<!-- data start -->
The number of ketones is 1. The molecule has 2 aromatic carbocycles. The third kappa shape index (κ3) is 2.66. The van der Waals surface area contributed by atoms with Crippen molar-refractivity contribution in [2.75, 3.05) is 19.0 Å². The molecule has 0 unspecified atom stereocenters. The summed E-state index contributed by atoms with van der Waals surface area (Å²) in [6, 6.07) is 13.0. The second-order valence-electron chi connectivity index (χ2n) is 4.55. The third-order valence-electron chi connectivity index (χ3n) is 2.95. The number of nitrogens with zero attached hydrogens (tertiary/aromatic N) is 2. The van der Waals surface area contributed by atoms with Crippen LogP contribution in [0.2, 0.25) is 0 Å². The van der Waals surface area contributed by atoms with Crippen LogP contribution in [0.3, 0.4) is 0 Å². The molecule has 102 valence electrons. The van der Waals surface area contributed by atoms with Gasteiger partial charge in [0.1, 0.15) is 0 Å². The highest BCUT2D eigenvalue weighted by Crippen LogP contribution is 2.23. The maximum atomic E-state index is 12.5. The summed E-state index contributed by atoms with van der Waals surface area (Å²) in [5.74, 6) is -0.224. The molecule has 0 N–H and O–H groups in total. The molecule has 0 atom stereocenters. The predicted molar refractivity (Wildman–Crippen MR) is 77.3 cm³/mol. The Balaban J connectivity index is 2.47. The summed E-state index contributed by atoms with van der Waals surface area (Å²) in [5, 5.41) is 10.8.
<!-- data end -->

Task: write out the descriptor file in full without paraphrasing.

The number of ketones is 1. The molecule has 2 aromatic carbocycles. The third kappa shape index (κ3) is 2.66. The van der Waals surface area contributed by atoms with Crippen molar-refractivity contribution in [2.75, 3.05) is 19.0 Å². The molecule has 0 unspecified atom stereocenters. The summed E-state index contributed by atoms with van der Waals surface area (Å²) in [6, 6.07) is 13.0. The second-order valence-electron chi connectivity index (χ2n) is 4.55. The third-order valence-electron chi connectivity index (χ3n) is 2.95. The number of nitrogens with zero attached hydrogens (tertiary/aromatic N) is 2. The van der Waals surface area contributed by atoms with Crippen LogP contribution in [0.2, 0.25) is 0 Å². The van der Waals surface area contributed by atoms with Crippen LogP contribution in [0.3, 0.4) is 0 Å². The molecule has 102 valence electrons. The van der Waals surface area contributed by atoms with Gasteiger partial charge in [0.1, 0.15) is 0 Å². The highest BCUT2D eigenvalue weighted by Crippen LogP contribution is 2.23. The maximum atomic E-state index is 12.5. The summed E-state index contributed by atoms with van der Waals surface area (Å²) in [5.74, 6) is -0.224. The molecule has 0 N–H and O–H groups in total. The molecule has 0 atom stereocenters. The predicted molar refractivity (Wildman–Crippen MR) is 77.3 cm³/mol. The Balaban J connectivity index is 2.47. The summed E-state index contributed by atoms with van der Waals surface area (Å²) in [5, 5.41) is 10.8.